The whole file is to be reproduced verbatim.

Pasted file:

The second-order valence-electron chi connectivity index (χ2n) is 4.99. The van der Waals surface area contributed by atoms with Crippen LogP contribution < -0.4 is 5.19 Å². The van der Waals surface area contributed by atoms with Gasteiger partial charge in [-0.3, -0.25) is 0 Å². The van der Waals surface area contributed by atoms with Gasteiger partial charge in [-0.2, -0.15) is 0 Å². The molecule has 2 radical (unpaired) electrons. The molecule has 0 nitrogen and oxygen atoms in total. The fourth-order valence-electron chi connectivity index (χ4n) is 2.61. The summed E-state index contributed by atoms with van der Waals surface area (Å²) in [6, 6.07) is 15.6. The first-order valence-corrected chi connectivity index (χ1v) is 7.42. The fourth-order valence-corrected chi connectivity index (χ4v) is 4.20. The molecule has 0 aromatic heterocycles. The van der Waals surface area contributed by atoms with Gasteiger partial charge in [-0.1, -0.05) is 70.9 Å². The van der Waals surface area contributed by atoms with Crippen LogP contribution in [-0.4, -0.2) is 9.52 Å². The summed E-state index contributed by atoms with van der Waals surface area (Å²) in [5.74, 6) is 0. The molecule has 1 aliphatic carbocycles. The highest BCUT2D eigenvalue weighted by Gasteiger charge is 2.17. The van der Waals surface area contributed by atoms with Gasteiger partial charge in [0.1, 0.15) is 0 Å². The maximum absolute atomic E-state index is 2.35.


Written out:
The second-order valence-electron chi connectivity index (χ2n) is 4.99. The van der Waals surface area contributed by atoms with Crippen LogP contribution < -0.4 is 5.19 Å². The van der Waals surface area contributed by atoms with Gasteiger partial charge in [-0.3, -0.25) is 0 Å². The van der Waals surface area contributed by atoms with Gasteiger partial charge in [-0.2, -0.15) is 0 Å². The molecule has 2 radical (unpaired) electrons. The molecule has 0 nitrogen and oxygen atoms in total. The fourth-order valence-electron chi connectivity index (χ4n) is 2.61. The summed E-state index contributed by atoms with van der Waals surface area (Å²) in [6, 6.07) is 15.6. The first-order valence-corrected chi connectivity index (χ1v) is 7.42. The fourth-order valence-corrected chi connectivity index (χ4v) is 4.20. The molecule has 0 aromatic heterocycles. The van der Waals surface area contributed by atoms with Gasteiger partial charge in [-0.1, -0.05) is 70.9 Å². The van der Waals surface area contributed by atoms with Crippen LogP contribution in [-0.4, -0.2) is 9.52 Å². The summed E-state index contributed by atoms with van der Waals surface area (Å²) in [5.74, 6) is 0. The molecule has 1 aliphatic carbocycles. The highest BCUT2D eigenvalue weighted by Gasteiger charge is 2.17. The van der Waals surface area contributed by atoms with Gasteiger partial charge in [0.1, 0.15) is 0 Å². The maximum absolute atomic E-state index is 2.35.